This information has been compiled by the Delaware Department of Health and Social Services’ Division of Public Health (DPH) in conjunction with the Delaware Real EstateCommission to comply with Chapter 25, Title 6, Delaware Code §2572A - Radon Testing and Disclosure.
What are my rights regarding radon and purchasing a home?
A buyer of a home in Delaware has the right to know if the property has been tested for radon and the results of that testing. This will be provided to you by a home seller on a Radon Testing and Disclosure form. The buyer also has the right to have the property tested for radon prior to settlement. The testing request can be added to an offer to purchase as a radon contingency.
What is radon?
Radon is a radioactive gas. It is colorless, odorless, tasteless, and chemically inert. Unless a test is performed, there is no way to determine if and how much radon might be present in a home. It is formed by the natural radioactive decay of uranium in rock, soil, and water. Low levels of uranium occur widely in Earth's crust and can be found in all 50 states. Once produced, radon moves through the ground to the air above.
What health effects are associated with radon exposure?
The Surgeon General has warned that radon is the second leading cause of lung cancer in the United States. There is currently no conclusive data on whether children are at greater risk than adults from radon. If you smoke and you are exposed to elevated radon levels, your risk of lung cancer is elevated further.
What is the "acceptable" level of radon in air?
Since radon is a known human carcinogen, the U.S.Environmental Protection Agency (EPA) states that any radon exposure carries some risk. EPA recommends homes be fixed if an occupant's long-term exposure will average 4 picocuries per liter(pCi/l) or higher.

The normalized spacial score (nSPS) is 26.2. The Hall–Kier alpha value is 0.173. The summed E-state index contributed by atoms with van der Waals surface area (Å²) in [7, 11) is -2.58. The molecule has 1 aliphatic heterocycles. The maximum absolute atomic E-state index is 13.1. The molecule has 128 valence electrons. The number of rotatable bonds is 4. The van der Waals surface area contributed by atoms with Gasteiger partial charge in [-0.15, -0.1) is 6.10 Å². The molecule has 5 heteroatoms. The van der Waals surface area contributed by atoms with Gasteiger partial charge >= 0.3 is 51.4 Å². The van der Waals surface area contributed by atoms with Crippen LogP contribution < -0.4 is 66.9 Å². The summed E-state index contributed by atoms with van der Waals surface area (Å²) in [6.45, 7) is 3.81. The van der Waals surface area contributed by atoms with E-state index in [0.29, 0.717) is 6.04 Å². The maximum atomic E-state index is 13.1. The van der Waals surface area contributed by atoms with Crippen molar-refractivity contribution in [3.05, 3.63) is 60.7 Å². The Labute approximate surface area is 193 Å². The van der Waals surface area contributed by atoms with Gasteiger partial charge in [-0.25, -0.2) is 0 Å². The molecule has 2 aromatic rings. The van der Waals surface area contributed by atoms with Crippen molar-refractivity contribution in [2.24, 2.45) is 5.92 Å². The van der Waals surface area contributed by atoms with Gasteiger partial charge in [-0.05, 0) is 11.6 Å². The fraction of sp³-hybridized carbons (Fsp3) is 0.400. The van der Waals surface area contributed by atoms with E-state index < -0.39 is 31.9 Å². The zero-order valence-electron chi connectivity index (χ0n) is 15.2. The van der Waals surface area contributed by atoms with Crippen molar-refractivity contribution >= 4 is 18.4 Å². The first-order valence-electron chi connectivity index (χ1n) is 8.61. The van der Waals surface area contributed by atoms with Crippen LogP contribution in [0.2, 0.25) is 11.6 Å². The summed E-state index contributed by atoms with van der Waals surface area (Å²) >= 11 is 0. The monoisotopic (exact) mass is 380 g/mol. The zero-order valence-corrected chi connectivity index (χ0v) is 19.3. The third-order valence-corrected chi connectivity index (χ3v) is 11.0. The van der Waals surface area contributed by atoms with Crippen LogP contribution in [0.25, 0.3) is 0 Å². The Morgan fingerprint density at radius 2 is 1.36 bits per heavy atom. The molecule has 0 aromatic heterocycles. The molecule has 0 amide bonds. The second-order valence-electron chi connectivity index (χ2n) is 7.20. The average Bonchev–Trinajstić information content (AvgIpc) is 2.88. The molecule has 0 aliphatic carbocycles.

Why should I test my home for radon?
Any home could have radon. Nearly one out of every 12homes in Delaware has a radon level of 4 pCi/L or greater. The chances of elevated radon are greater in the northern half of the state and slightly lower in the southern half. The U.S. average radon-in-air level in single family homes is 1.3 pCi/L. Outdoor air that is drawn into a home can contribute to the indoor radon level. The average outdoor air level is about 0.4 pCi/L and higher in some areas. The way to know if your home, or the home you wish to purchase, has radon is to test.
What can be done to reduce radon in a home?
There are several methods that a contractor can use to lower radon levels in your home. In most cases, simple systems using an underground pipe and an exhaust fan are used to reduce radon. Such systems called “sub-slab depressurization” do not require major changes to your home. These systems remove radon gas from below the home and vent it above the roof where it is quickly diluted. Similar systems can also be installed in houses with crawl spaces. Radon contractors use other methods that may also work in your home.
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